Author: Loren Riesenfeld
For many months, civil society organizations have expressed growing frustration with the slow pace of implementation of the Protection Mechanism for Human Rights Defenders (HRDs) and Journalists, a program housed in the Interior Ministry (SEGOB) tasked with providing protection measures for HRDs and journalists under attack. Many HRDs and journalists who have sought protection through the Mechanism have been put on hold for upwards of 6 months. La Jornada reported on March 26th that of the 152 journalists and HRDs who applied for protection, only 41 of cases had been reviewed. Funding issues plaguing the Protection Mechanism have compounded these problems. Although nearly 263 million pesos (US $20.3 million) had been designated for the mechanism, bureaucratic hurdles have made these funds all but inaccessible.
Concerns escalated in mid-March when the director of the Protection Mechanism, Juan Carlos Gutierrez, and 4 staff resigned en masse, citing disagreements about labor conditions. Their departure left the office with only five employees and a major backlog of cases of HRDs and journalists seeking protection.
Later, civil society representatives to the Protection Mechanism’s governing body showed their acute concerns with the Mechanism’s lack of leadership and ineffectiveness by walking out of a meeting with SEGOB’s Undersecretary of Human Rights Lia Limón. They conditioned future participation upon three points: hire a director for the Protection Mechanism with experience and a proven track record in the area of human rights, create a new policy to improve conditions for the Mechanism staff, and create a comprehensive plan to attend to the backlog of cases the office has accrued.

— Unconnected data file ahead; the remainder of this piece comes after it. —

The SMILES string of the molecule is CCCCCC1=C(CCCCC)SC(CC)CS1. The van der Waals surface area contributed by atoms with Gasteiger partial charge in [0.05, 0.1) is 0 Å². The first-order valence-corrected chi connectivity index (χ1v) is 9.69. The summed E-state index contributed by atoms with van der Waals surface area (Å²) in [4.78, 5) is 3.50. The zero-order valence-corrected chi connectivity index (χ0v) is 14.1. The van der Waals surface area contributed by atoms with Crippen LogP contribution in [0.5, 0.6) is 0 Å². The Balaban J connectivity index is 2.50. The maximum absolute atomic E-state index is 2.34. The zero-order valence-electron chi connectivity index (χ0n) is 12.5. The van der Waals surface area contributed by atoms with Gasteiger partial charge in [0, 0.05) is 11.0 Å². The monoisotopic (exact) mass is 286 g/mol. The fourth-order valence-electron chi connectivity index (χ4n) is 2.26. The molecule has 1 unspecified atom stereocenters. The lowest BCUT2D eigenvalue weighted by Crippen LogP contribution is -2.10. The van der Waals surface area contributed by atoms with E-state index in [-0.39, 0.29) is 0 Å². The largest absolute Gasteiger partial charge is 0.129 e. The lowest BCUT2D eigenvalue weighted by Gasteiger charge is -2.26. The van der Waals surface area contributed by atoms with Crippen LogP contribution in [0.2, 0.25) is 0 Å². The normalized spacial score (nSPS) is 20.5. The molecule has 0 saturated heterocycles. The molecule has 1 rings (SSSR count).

A robust Protection Mechanism is more important than ever. Reports indicate that violence against HRD and journalists in Mexico are on the rise. Civil society groups in Mexico have issued statements calling on Mexican authorities to urgently address the crisis with the Protection Mechanism.
This week, LAWG and partner human rights organizations echoed that call in a statement expressing deep concern regarding recent developments with the Protection Mechanism, urging Interior Minister Osorio Chong to meet with civil society groups as soon as possible and present a concrete plan to resolve the funding issues, administrative delays and other challenges plaguing the Protection Mechanism and protect HRDs and journalists who have been placed at greater risk following this crisis within the Protection Mechanism.